New study shows how PAINTing with wound-healing ink can promote quick recovery

The ink called PAINT can be used on wounds of any shape to promote wound healing and can revolutionize the biomedical industry as a quick and easy fix for wounds.
Tejasri Gururaj
photo of an arm with cuts and scrapes
New PAINT helps heal wounds quicker


Cutaneous wounds, which refer to injuries that affect the skin, pose a significant public health concern due to their prevalence. Left untreated, they can lead to infections, scarring, delayed healing, and impaired functionality. 

Given these factors, effective wound-healing strategies and interventions are essential. Many wound healing therapies aid the body by encouraging it to perform its job better. 

Stitches and bandages prevent further bleeding by covering the wound site, whereas antibiotics prevent infections by fighting bacteria. However, research has shown that adding white blood cells or extracellular vesicles (EVs), which promote wound healing, to wound healing treatments can accelerate the natural healing process. 

Now a team of scientists from the Nanjing University of Posts and Telecommunications, Chinese Academy of Sciences, Nanjing University in China, and the Agency for Science, Technology and Research A*STAR in Singapore have created a wound healing ink that actively promotes the body's ability to heal by exposing the wound to immune-system vesicles.

How does the body promote wound healing?

The body's natural wound healing system or construction crew kicks in when the skin is wounded. The entire wound-healing process is very complex and well-coordinated. 

When a wound occurs, the body initiates hemostasis, which is the process that stops bleeding. Blood vessels in the area restrict blood flow, following which platelets activate and aggregate at the site to form a blood clot and seal the wound.

After this, the inflammatory process begins where the white blood cells, which are part of the body's immune system, remove debris and fight infection. Now that the wound is protected, the body begins the proliferation phase. 

In this phase, new tissue and blood vessels start to form, and the wound starts closing up. Following this, remodeling takes place to refine and strengthen the healed tissue. 

Throughout the healing process, various growth factors, cytokines, and signaling molecules are released, regulating cell behavior, promoting tissue repair, and modulating inflammation. Adequate nutrition, oxygen supply, and a healthy immune system are crucial for optimal wound healing.

PAINT: Portable bioactive ink for tissue healing

EVs have shown promising potential in aiding wound healing processes. They can be released by various cell types involved in wound healing, such as immune cells, fibroblasts, and endothelial cells.

Given their promise, the research team decided to incorporate EVs into a hydrogel-based wound-healing ink that can be painted onto a wound of any shape.

The ink called PAINT, or portable bioactive ink for tissue healing, was developed from EVs secreted by macrophages. Macrophages are a type of immune cell that engulf and digest cellular debris, pathogens, and foreign substances in the body.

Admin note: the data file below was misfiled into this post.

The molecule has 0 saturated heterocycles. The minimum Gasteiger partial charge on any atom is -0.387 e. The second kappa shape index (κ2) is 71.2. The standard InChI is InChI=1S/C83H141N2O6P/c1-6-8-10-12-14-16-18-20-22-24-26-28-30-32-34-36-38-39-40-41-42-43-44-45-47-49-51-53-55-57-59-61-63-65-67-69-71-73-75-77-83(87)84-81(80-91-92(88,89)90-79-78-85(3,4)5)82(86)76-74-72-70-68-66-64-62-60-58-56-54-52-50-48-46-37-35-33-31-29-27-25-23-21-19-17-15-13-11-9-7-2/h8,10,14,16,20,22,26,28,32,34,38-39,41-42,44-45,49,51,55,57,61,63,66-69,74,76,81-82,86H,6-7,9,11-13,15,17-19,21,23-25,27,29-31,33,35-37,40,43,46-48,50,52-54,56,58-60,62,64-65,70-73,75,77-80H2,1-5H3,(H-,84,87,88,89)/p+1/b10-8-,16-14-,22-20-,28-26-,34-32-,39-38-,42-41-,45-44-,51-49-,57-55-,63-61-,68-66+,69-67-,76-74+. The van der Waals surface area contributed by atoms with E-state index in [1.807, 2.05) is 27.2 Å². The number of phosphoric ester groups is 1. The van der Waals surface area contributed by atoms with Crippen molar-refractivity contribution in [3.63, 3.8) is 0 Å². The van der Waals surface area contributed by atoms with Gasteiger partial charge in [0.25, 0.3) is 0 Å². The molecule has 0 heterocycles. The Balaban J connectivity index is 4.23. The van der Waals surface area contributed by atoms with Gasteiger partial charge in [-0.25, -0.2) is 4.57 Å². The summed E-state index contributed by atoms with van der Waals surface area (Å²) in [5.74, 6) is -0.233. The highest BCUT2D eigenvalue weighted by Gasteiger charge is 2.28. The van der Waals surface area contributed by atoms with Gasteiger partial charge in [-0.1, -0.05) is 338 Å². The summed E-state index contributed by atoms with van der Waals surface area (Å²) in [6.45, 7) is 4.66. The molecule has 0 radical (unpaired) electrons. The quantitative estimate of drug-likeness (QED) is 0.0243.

The EVs were combined with sodium alginate, which is commonly used to create gels or dressings that provide a moist environment, facilitate healing, and promote tissue regeneration, in a 3D-printing pen. They mixed the components at the pen's tip, forming a sturdy gel at the wound site within three minutes. 

The EVs accelerated the process by promoting blood vessel formation and reducing inflammatory markers in human epithelial cells (present in the outermost layer of our skin), moving them to the proliferation state. 

To test their technology, researchers used PAINT on injured mice. They found that PAINT promoted collagen fiber in injured mice. Additionally, large wounds were almost completely healed in 12 days.

According to a press release, the researchers think that the PAINT technology can help to heal a wide variety of wounds quickly and easily without any complex procedures.

The findings were published in the journal ACS Applied Materials & Interfaces.

Study abstract:

The treatment of cutaneous wounds involving complex biological processes has become a significant public health concern worldwide. Here, we developed an efficient extracellular vesicle (EV) ink to regulate the inflammatory microenvironment and promote vascular regeneration for wound healing. The technology, termed portable bioactive ink for tissue healing (PAINT), leverages bioactive M2 macrophage-derived EVs (EVM2) and a sodium alginate precursor, forming a biocompatible EV-Gel within 3 min after mixing, enabling it to be smeared on wounds in situ to meet diverse morphologies. The bioactive EVM2 reprogram macrophage polarization and promote the proliferation and migration of endothelial cells, thereby effectively regulating inflammation and enhancing angiogenesis in wounds. Through integration with a 3D printing pen, the platform enables EV-Gel to be applied to wound sites having arbitrary shapes and sizes with geometric matches for tissue repairment. When evaluated using a mouse wound model, PAINT technology accelerates cutaneous wound healing by promoting the angiogenesis of endothelial cells and the polarization of macrophages to M2 phenotype in vivo, demonstrating the high potential of bioactive EV ink as a portable biomedical platform for healthcare.

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